How the Crisis in Japan Might Affect Designers and the Retail Supply Chain

How the Japan earthquake and its aftermath are affecting the global supply chain for companies like Sony and Apple has made front page headlines, but designers based in Japan, who also produce their goods there, and textile manufacturers based in the region are bound to be affected too.

While Japan certainly doesn’t come close to matching China or India when it comes to producing fabric and apparel, there will certainly be those who are impacted as factories remain shut from damages, the transportation system continues to be crippled, and many continue to migrate away from the radiation hot zones. 
The good news is that experts believe the impact on the global apparel supply chain will be relatively small. Those concerned that the crisis will impact the price of cotton (which has already seen record highs this year) needn’t fear: Japan had been a major textile manufacturer and the US used to export a lot cotton to the country, but no longer. Dr. John Robinson, AgriLife Extension's cotton marketing economist says, "That industry has shrunk relative to China and some Pacific Rim countries," and there's unlikely to be any significant effect on cotton prices as a result of the crisis.
What's more: Japan doesn't actually represent as large a marketshare in terms of luxury as it once did, meaning low foot traffic or store closures for brands like Louis Vuitton might not necessarily make as much of a dent as some tracking the luxury market may have feared. As James Lawson, a director at Ledbury Research in London, told WWD:  

As a marketplace, it is certainly less significant than even five years ago: Japan represents around 10 percent of global luxury good sales currently, down from closer to 18 percent in 2001.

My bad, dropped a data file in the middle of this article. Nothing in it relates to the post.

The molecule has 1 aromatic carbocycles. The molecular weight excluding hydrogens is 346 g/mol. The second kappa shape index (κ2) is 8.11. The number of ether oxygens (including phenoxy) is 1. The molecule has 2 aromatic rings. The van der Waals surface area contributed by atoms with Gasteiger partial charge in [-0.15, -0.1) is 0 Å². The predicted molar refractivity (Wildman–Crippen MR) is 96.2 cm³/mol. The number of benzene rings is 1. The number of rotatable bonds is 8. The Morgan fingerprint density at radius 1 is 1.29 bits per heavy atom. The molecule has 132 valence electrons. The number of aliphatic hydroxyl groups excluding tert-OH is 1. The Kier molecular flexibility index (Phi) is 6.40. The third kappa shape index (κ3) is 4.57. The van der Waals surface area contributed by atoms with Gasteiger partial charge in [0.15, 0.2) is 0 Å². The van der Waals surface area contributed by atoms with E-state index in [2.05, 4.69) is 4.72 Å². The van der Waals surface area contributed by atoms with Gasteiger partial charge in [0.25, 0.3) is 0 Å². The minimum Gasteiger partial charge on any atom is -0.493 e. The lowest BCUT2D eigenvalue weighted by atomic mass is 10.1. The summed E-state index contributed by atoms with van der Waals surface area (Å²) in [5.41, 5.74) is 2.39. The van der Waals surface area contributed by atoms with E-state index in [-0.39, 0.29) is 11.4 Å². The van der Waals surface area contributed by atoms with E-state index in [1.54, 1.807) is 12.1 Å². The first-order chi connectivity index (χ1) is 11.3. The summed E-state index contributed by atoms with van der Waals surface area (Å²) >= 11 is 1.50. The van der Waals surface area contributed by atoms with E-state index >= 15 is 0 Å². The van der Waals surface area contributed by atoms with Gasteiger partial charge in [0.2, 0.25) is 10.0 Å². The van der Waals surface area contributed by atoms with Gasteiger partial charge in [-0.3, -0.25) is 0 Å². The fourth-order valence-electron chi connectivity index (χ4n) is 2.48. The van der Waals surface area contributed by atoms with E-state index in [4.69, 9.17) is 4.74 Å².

Textile innovation, however, could be impacted. Japan has long been a leader in textile manufacturing beginning in 5,500 when artisans began making cloth fibers from bark. Today, Japanese designers and manufacturers are pioneering eco-friendly textiles and dyes.
Designer Hiroko Koshino, for instance, created a series of eco-friendly gowns last year using a silk crepe fabric combined with biofront, a highly heat resistant bioplastic. Small manufacturers in the region make eco-friendly textiles selling them on places like Etsy and through showrooms in New York City. And Japan remains a key supplier of advanced high-tech fibers (its fiber exports rose by 29 percent to $1.32 billion last year).
The impact on smaller luxury labels and cult brands that manufacture their goods in Japan has also yet to be seen. Brands like Yohji Yamamoto and Junya Watanabe make clothes in Japan. Mikimoto houses factories and a pearl farm in Ainoshima, Fukuoka Prefecture. And Japanese denim has been the go-to in cool for the last decade with companies like Diesel and Evisu depending on Japan to create high-end denim famous for its woven edges and its deep indigo color, which requires yarn to be dipped up to 30 times to produce. High-end Japanese street wear companies like The Bathing Ape, Julius and Dry Bones could also feel the deepening effects. 
It should be said that the country’s apparel industry’s ability to bounce back from this current crisis may just come from what “Made in Japan” has come to signify in fashion—quality, innovation and craftsmanship—which aren’t considered that easy to outsource.
And while the impact to the apparel supply chain has been relatively minor at this point, it’s the fear of the long-term implications that has many unsure of the future. Kurt Cavano, CEO of TradeCard, a supply chain platform, says: "There's this huge trickle effect, this whole chain reaction that takes place, but you just don't know what that chain reaction's going to be. You can try to guess what's going to happen, but it's really tough."
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